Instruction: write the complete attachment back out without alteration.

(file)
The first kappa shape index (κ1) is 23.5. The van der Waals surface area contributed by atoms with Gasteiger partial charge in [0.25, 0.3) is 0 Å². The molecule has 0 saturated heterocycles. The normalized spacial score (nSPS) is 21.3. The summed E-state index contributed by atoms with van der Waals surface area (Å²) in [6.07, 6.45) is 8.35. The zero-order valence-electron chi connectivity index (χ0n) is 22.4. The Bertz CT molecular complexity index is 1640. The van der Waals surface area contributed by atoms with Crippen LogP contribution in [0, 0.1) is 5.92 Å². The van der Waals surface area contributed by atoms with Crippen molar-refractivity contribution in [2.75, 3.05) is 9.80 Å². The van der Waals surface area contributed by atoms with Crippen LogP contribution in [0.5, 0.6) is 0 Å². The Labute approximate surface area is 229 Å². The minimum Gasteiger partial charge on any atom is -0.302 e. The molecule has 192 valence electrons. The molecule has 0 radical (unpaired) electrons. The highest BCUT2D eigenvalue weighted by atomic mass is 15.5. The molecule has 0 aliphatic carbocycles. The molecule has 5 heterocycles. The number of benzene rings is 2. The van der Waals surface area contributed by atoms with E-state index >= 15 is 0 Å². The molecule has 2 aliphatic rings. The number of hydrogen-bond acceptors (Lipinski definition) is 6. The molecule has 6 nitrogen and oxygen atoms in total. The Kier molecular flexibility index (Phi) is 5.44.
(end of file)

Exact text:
The first kappa shape index (κ1) is 23.5. The van der Waals surface area contributed by atoms with Gasteiger partial charge in [0.25, 0.3) is 0 Å². The molecule has 0 saturated heterocycles. The normalized spacial score (nSPS) is 21.3. The summed E-state index contributed by atoms with van der Waals surface area (Å²) in [6.07, 6.45) is 8.35. The zero-order valence-electron chi connectivity index (χ0n) is 22.4. The Bertz CT molecular complexity index is 1640. The van der Waals surface area contributed by atoms with Crippen LogP contribution in [0, 0.1) is 5.92 Å². The van der Waals surface area contributed by atoms with Crippen molar-refractivity contribution in [2.75, 3.05) is 9.80 Å². The van der Waals surface area contributed by atoms with Crippen LogP contribution in [0.5, 0.6) is 0 Å². The Labute approximate surface area is 229 Å². The minimum Gasteiger partial charge on any atom is -0.302 e. The molecule has 192 valence electrons. The molecule has 0 radical (unpaired) electrons. The highest BCUT2D eigenvalue weighted by atomic mass is 15.5. The molecule has 0 aliphatic carbocycles. The molecule has 5 heterocycles. The number of benzene rings is 2. The van der Waals surface area contributed by atoms with E-state index >= 15 is 0 Å². The molecule has 2 aliphatic rings. The number of hydrogen-bond acceptors (Lipinski definition) is 6. The molecule has 6 nitrogen and oxygen atoms in total. The Kier molecular flexibility index (Phi) is 5.44.